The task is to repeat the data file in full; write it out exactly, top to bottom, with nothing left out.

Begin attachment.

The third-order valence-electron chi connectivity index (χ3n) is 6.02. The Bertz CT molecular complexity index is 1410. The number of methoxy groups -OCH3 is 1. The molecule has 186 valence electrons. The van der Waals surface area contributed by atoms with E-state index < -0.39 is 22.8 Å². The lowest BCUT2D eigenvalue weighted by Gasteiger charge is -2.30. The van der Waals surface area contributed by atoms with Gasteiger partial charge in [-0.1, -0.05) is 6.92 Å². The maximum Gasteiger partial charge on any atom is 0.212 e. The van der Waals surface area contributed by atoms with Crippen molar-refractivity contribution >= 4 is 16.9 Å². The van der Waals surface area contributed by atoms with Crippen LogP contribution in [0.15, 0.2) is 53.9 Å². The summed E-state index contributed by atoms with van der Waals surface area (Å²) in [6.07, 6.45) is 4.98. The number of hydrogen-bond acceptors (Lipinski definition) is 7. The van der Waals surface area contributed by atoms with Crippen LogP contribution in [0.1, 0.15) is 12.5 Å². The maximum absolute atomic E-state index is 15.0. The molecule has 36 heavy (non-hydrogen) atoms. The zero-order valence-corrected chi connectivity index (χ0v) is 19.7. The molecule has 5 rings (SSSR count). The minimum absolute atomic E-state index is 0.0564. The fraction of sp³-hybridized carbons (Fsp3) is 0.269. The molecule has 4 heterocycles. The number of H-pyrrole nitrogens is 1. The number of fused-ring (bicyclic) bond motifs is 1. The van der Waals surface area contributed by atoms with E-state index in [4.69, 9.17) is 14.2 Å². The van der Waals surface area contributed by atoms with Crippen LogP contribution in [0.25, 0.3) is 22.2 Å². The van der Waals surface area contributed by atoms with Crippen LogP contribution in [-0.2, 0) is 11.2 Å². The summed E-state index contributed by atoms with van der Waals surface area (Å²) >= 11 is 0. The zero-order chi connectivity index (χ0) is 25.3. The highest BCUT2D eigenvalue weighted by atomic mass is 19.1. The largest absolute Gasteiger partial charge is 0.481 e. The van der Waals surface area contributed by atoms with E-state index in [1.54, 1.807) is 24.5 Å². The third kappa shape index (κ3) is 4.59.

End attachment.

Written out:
The third-order valence-electron chi connectivity index (χ3n) is 6.02. The Bertz CT molecular complexity index is 1410. The number of methoxy groups -OCH3 is 1. The molecule has 186 valence electrons. The van der Waals surface area contributed by atoms with E-state index < -0.39 is 22.8 Å². The lowest BCUT2D eigenvalue weighted by Gasteiger charge is -2.30. The van der Waals surface area contributed by atoms with Gasteiger partial charge in [-0.1, -0.05) is 6.92 Å². The maximum Gasteiger partial charge on any atom is 0.212 e. The van der Waals surface area contributed by atoms with Crippen molar-refractivity contribution >= 4 is 16.9 Å². The van der Waals surface area contributed by atoms with Crippen LogP contribution in [0.15, 0.2) is 53.9 Å². The summed E-state index contributed by atoms with van der Waals surface area (Å²) in [6.07, 6.45) is 4.98. The number of hydrogen-bond acceptors (Lipinski definition) is 7. The van der Waals surface area contributed by atoms with Crippen LogP contribution in [0.1, 0.15) is 12.5 Å². The maximum absolute atomic E-state index is 15.0. The molecule has 36 heavy (non-hydrogen) atoms. The zero-order valence-corrected chi connectivity index (χ0v) is 19.7. The molecule has 5 rings (SSSR count). The minimum absolute atomic E-state index is 0.0564. The fraction of sp³-hybridized carbons (Fsp3) is 0.269. The molecule has 4 heterocycles. The number of H-pyrrole nitrogens is 1. The number of fused-ring (bicyclic) bond motifs is 1. The van der Waals surface area contributed by atoms with E-state index in [4.69, 9.17) is 14.2 Å². The van der Waals surface area contributed by atoms with Crippen LogP contribution in [0.25, 0.3) is 22.2 Å². The van der Waals surface area contributed by atoms with Crippen LogP contribution in [-0.2, 0) is 11.2 Å². The summed E-state index contributed by atoms with van der Waals surface area (Å²) >= 11 is 0. The zero-order chi connectivity index (χ0) is 25.3. The highest BCUT2D eigenvalue weighted by atomic mass is 19.1. The largest absolute Gasteiger partial charge is 0.481 e. The van der Waals surface area contributed by atoms with E-state index in [1.54, 1.807) is 24.5 Å². The third kappa shape index (κ3) is 4.59.